One of the bloodiest and roughest events which marked the history of Malaysia would be the May 13 racial riots which provided vehement revolution (Feng) that changed the country from the ideal of a multicultural egalitarian future –an ideal already tested by the hostilities over power-sharing to the Malay-dominant race-preferential practice in place today.
Apparently, the challenge for a scholar and writer like Shirley Geok-lin Lim is how to piece these thoughts and experiences together to form a narrative without sounding too historical or overly abundant with sensationalization. With her novel Joss and Gold, she inserts the transnational encounters and the different reactions and responses alongside it. The novel, in this light, represents an important recurring theme of Asian Literature –the continuous quest for identity.
The story is set in Kuala Lumpur in 1968.When the novel opens, Malaysia—only 11 years independent—comprises an uneasy mix of Malays, Chinese and Indians (among many others) and is struggling to find its identity –similar to the protagonist, Li An, a Malaysian-born Chinese who happens to be a fan of British poems and begins her first job as an English tutor in the city.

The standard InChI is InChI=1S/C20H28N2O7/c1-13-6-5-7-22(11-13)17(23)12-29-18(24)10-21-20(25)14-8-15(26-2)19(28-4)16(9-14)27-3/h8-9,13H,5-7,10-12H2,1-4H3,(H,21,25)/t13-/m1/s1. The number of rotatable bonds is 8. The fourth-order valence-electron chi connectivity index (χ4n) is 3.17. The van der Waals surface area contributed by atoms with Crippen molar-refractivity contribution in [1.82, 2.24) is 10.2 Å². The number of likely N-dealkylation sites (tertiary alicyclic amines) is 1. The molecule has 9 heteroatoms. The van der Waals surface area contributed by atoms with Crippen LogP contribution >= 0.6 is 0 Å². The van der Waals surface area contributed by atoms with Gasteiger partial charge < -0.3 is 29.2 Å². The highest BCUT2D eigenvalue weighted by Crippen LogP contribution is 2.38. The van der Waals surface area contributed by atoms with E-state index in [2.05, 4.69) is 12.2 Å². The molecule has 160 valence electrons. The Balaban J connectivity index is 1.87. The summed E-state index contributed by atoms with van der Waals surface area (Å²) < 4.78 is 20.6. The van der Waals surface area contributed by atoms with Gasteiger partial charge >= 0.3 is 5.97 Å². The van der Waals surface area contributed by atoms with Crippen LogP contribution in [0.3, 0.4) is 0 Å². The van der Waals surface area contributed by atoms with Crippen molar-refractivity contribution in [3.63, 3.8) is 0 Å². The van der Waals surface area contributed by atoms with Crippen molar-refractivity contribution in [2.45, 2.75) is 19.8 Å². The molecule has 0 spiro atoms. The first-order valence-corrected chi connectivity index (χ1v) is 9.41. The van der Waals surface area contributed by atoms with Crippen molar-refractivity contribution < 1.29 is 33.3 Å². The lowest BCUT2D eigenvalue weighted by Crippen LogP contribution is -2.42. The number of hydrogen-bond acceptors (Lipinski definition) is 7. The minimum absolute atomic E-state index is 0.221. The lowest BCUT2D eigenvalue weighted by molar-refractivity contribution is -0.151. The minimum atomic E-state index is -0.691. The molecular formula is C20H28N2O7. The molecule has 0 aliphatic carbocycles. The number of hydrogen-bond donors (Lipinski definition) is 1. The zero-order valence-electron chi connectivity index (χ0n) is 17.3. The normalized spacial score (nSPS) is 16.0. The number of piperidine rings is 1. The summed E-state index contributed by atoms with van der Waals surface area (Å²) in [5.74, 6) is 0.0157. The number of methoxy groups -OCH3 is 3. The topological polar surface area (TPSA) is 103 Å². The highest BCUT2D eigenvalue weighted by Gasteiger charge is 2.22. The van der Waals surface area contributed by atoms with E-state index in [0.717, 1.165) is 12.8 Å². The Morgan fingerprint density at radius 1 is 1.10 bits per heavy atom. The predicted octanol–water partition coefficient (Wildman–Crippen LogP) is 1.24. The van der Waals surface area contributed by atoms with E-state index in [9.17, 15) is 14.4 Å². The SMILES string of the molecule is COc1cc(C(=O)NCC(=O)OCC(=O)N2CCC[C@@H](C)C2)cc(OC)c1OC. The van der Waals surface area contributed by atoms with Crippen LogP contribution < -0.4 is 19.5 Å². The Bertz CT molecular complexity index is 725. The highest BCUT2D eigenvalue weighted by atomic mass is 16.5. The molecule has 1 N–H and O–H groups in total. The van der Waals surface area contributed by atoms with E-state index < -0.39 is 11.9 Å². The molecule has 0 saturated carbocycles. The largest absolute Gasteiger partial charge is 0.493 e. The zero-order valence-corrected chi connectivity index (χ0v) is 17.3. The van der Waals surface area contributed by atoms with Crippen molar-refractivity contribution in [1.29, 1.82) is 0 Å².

Though Li An marries Henry, a graduate student from a wealthy Chinese family, she eventually befriends and then falls for Chester Brookfield, an American Peace Corps volunteer who teaches woodworking at the Petalling Jaya Vocational. When a separatist riot results in a curfew, Li An spends the night with Chester, and though he quickly forgets it and returns to the United States, the unexpected pregnancy slowly changes Li An.
The novel shows in an overall context how the Malaysia could overcome such racial and political animosities by stripping down rigid cultural divisions through a series of negotiations and transactions between varying groups and cultures. Parallel to this, the progressive political and societal insights are in line with the internal conflicts and personal views of the individual characters themselves who are seeing their country slowly changing its shape and underlying notions and ideologies.
The country’s current state of race relationships can be traced back to the riots, which is reflected in the views and actions of many characters in the novel. Some would be deemed fervid to the traditional view –purist and exclusive. This is exhibited by Li An’s two Malay friends, Abdullah and Samad, who strongly stand by nationalism. Their sense of cultural “purity” could be traced from one instance where Abdullah talks to Chester about the interracial relationship of their friend, Gina who is a Chinese, and Paroo, an Indian, and the possible dire consequences they would be facing after that: